Should I Do Anything About the Fluid Coming From My Breasts?

Kathleen Tackett's picture

QUESTION

Dear Lactation Consultant,
This is my first pregnancy. I've been having a little bit of clear/white fluid from my breasts. This began when I was starting my 6th month of pregnancy. Is this pretty normal? Is there anything I should or shouldn't be doing to release it?

ANSWER

Your body is producing colostrum, which means that your breasts are doing exactly what they are supposed to do in preparation for breastfeeding your baby when he or she arrives.

Colostrum is a very interesting substance. Your breasts begin producing it during the latter half of pregnancy, and it is the first food available for babies immediately after birth before your milk actually "comes in." It contains lots of antibodies and helps protect the vulnerable newborn from infection by coating his intestines and protecting him from viruses and bacteria. It also has a laxative effect, which helps him excrete meconium (the black tarry fetal stool he is born with), thus reducing the incidence of jaundice. It contains growth factors that help prepare his digestive system for absorbing and digesting milk. It is very easy for the newborn baby to digest, and is exactly what he needs to eat during the first days after birth.Colostrum is different from mature milk in other ways as well. It contains more salt and protein, and less sugar and fat than mature milk. It even looks different. It is ranges in appearance from clear and watery to thick, yellowish and sticky.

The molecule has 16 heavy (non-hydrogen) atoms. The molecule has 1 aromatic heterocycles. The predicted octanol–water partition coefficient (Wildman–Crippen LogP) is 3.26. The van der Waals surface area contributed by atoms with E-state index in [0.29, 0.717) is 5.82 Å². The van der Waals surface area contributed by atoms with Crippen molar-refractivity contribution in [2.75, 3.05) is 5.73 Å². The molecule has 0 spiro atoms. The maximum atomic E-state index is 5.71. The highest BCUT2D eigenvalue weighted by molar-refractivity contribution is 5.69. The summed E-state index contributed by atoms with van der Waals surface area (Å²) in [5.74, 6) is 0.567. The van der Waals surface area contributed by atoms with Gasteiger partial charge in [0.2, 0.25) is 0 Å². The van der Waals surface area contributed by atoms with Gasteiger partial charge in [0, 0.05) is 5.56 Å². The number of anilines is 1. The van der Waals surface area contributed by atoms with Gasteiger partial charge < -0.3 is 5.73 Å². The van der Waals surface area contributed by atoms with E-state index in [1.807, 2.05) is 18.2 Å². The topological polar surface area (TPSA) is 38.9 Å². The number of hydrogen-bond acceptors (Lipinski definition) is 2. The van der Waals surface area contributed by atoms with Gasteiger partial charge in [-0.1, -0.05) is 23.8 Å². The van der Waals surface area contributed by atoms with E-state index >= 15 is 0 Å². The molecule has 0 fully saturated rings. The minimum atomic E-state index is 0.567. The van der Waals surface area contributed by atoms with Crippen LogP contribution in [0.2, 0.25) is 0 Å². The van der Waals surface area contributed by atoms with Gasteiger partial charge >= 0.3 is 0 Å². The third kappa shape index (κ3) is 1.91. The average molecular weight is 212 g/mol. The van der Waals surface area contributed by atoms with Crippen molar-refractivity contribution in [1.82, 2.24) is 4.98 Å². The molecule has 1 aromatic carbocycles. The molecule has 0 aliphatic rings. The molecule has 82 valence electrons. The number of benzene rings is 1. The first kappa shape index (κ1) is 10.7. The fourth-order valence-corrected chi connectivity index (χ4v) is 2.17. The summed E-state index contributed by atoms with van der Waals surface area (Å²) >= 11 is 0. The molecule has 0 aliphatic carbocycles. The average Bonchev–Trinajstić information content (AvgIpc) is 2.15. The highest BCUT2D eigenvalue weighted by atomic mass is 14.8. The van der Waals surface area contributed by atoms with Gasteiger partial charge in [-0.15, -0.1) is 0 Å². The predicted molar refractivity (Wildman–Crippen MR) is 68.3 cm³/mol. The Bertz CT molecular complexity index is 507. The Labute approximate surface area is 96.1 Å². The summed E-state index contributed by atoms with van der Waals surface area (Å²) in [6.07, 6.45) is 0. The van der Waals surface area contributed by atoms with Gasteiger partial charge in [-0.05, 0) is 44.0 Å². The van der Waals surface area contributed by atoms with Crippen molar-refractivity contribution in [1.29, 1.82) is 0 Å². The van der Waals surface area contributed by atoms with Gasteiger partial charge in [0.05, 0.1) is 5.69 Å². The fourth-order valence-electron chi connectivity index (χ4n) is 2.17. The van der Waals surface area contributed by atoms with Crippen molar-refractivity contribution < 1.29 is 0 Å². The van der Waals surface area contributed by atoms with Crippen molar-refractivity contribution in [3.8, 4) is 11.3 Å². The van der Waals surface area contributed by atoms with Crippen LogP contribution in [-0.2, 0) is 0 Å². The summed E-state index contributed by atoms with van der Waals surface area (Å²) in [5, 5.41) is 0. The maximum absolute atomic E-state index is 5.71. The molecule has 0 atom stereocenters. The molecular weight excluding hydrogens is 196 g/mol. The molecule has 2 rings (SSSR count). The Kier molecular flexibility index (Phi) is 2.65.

Some expectant mothers find that they leak lots of colostrum during pregnancy, while others are able to express only a drop or two. The amount of colostrum produced prenatally has no relationship to the amount of milk the mother will produce later on. Colostrum is very concentrated, and the volume produced is very small. Most mothers will have teaspoons rather than ounces.

During the first 24 hours after birth, an average of 37 ml of colostrum is produced (an ounce contains 30 ml). Babies take in an average of 7-14 ml at each feeding. When the mother's milk comes in a few days after birth, it is called "transitional milk." This mixture of colostrum and mature milk is produced from 4-10 days after birth. As the volume of milk increases, the protein content decreases and the amount of sugar and fat increase. Transitional milk may look yellowish due to the colostrum content. After 10-14 days, mature milk is produced. It still contains lots of valuable antibodies and immune factors, but no more colostrum. That's one reason that early breastfeeding is so important. Even if a mother nurses her baby for only a short time after birth, she is giving her newborn a precious gift that won't be available to him later on.

Good luck with the new arrival!

-- Anne, IBCLC